Dwyane Wade's leadership paying early dividends in camp for Bulls

Dwyane Wade's leadership is seen as a tremendous asset for Fred Hoiberg and the Bulls' coaching staff. Randy Belice/Getty Images

CHICAGO -- Aside from his superstar name and championship pedigree, one of the biggest reasons the Chicago Bulls signed Dwyane Wade over the summer was his ability to teach and mentor the team's young core of players. That message has been hammered home during the Bulls' first week of training camp by teammates and coaches as both Wade and the Bulls adjust to each other.

To understand how much respect the 34-year-old has already garnered during his first week as a Bull, consider that Wade acknowledged Saturday that Bulls coach Fred Hoiberg has given him carte blanche to stop practice whenever he sees fit in order to give his teammates feedback.

"No question," Wade said after Saturday's practice. "That’s one of the reasons I’m here as well. One of the reasons they were interested in me is because of what I come with from the standpoint of being there. I’ve been to five Finals and have a lot of experience. Sitting down with [Hoiberg] talking about all our young guys and what they can learn from me and also Jimmy [Butler] as well and [Rajon] Rondo as well. As I said in my post, it’s about us policing each other, us three leaders but also passing it down to other guys. So, yes, he gave myself -- and I’m sure he gave Rondo and Jimmy -- carte blanche to be able to say the things we need to say, but at the same time respect what coach is doing and respect what coach is saying and find your times to talk."

Wade has found several times to express himself over the first week -- something that many within the Bulls' organization have welcomed.

"The coaching staff really doesn't need to say much because before you know it, every time I turn around D-Wade is stopping the play and he's cursing guys out as well," Bulls power forward Taj Gibson said. "And it's great and our young guys are understanding to it. They're still in here early; they're staying late. And they understand what we need to do and that's really good for us early."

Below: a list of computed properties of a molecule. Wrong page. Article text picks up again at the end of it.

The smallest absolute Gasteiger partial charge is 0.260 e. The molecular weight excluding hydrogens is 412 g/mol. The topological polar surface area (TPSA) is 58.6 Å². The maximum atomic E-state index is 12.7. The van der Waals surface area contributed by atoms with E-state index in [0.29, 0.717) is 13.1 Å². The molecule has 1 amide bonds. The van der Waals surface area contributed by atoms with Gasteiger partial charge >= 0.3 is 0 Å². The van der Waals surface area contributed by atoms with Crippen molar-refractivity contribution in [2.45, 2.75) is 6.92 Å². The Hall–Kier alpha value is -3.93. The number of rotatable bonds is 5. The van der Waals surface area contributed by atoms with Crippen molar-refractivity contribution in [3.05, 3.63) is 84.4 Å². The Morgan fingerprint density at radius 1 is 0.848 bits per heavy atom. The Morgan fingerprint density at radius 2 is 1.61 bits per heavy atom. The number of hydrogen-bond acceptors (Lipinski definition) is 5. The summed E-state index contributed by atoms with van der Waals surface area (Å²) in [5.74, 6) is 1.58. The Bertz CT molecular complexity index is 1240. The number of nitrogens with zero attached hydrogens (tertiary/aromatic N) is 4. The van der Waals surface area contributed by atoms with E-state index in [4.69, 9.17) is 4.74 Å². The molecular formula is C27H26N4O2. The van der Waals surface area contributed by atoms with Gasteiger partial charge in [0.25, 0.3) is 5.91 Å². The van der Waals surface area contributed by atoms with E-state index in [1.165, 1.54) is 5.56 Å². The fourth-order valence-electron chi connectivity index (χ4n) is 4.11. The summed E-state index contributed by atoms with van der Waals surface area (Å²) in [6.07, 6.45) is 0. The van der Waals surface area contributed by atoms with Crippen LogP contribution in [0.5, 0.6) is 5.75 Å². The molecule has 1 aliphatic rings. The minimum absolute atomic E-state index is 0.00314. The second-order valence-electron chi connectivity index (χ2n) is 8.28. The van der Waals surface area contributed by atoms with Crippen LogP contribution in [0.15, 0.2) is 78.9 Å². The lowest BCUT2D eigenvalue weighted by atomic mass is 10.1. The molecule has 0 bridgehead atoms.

Wade made it clear when he signed with the Bulls that they were "Jimmy's team," but he has been showing an ability to get his message across to teammates early in his Bulls tenure, though he did chuckle at Gibson's characterization.

"Yeah, that was so harsh, Taj," Wade said. "I read that. I wouldn’t say cussing out. I would say getting my point across -- tough love. But good love. I would stop practice if I see something. We got to police each other. And I want people to do the same to me. There are certain times I’ve done things that I need to be better at, and you’ll hear Rondo say something to me or Jimmy say something to me. And I want it to be like that with everybody. I don’t want it just be us three always talking. I want everyone to feel confident that they can maybe not yell at everybody but pull a guy aside and say, ‘Hey, D, you should’ve been there on this.’ We want to get everyone comfortable with that. I’ve been around a long time. If I see something that I think we can nip in the bud early, you want to nip it in the bud."

Whatever Wade has been doing early in camp has been working for the Bulls from a preparation perspective. Hoiberg called Friday's practice "the most competitive practice we've had here in two years." Hoiberg sounds pleased with the competitive banter among the teammates.

"Guys have been able to talk to each other constructively and have taken it the right way," Hoiberg said. "When you have that, when you have that type of leadership, I think it gives you a chance."

As Wade pointed out during his post-practice media session, there isn't much he hasn't seen during his time in the NBA. He knows what he wants his teammates to accomplish during camp, and he wants to help them become better as a group.

"I feel like I talk enough," Wade said. "I don’t ever want to talk too much where guys start rolling their eyes when I say something. I’m the kind of person that when I talk, I want it to mean something. When I talk to my kids at home, it’s gotta mean something to them. They gotta be a little afraid that they don’t know what’s going to happen."